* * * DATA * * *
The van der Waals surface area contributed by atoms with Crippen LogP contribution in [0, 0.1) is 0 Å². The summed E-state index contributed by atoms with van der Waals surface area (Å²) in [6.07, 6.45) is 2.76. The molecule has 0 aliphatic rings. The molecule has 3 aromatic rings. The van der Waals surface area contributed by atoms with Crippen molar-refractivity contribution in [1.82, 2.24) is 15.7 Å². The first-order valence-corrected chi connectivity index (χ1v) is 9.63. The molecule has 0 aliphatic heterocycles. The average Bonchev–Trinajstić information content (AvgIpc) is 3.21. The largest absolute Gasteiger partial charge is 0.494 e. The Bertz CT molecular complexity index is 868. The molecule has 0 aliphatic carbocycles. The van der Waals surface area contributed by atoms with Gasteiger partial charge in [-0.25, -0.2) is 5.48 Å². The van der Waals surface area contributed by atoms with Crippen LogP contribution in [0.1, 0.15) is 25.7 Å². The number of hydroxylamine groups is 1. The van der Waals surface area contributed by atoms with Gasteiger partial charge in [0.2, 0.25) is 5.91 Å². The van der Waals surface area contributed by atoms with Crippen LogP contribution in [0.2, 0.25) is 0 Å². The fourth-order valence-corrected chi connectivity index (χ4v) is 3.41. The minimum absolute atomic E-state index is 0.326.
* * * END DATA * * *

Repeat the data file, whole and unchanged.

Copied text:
The van der Waals surface area contributed by atoms with Crippen LogP contribution in [0, 0.1) is 0 Å². The summed E-state index contributed by atoms with van der Waals surface area (Å²) in [6.07, 6.45) is 2.76. The molecule has 0 aliphatic rings. The molecule has 3 aromatic rings. The van der Waals surface area contributed by atoms with Crippen molar-refractivity contribution in [1.82, 2.24) is 15.7 Å². The first-order valence-corrected chi connectivity index (χ1v) is 9.63. The molecule has 0 aliphatic heterocycles. The average Bonchev–Trinajstić information content (AvgIpc) is 3.21. The largest absolute Gasteiger partial charge is 0.494 e. The Bertz CT molecular complexity index is 868. The molecule has 0 aliphatic carbocycles. The van der Waals surface area contributed by atoms with Gasteiger partial charge in [-0.25, -0.2) is 5.48 Å². The van der Waals surface area contributed by atoms with Crippen LogP contribution in [0.1, 0.15) is 25.7 Å². The number of hydroxylamine groups is 1. The van der Waals surface area contributed by atoms with Gasteiger partial charge in [0.2, 0.25) is 5.91 Å². The van der Waals surface area contributed by atoms with Crippen LogP contribution in [0.2, 0.25) is 0 Å². The fourth-order valence-corrected chi connectivity index (χ4v) is 3.41. The minimum absolute atomic E-state index is 0.326.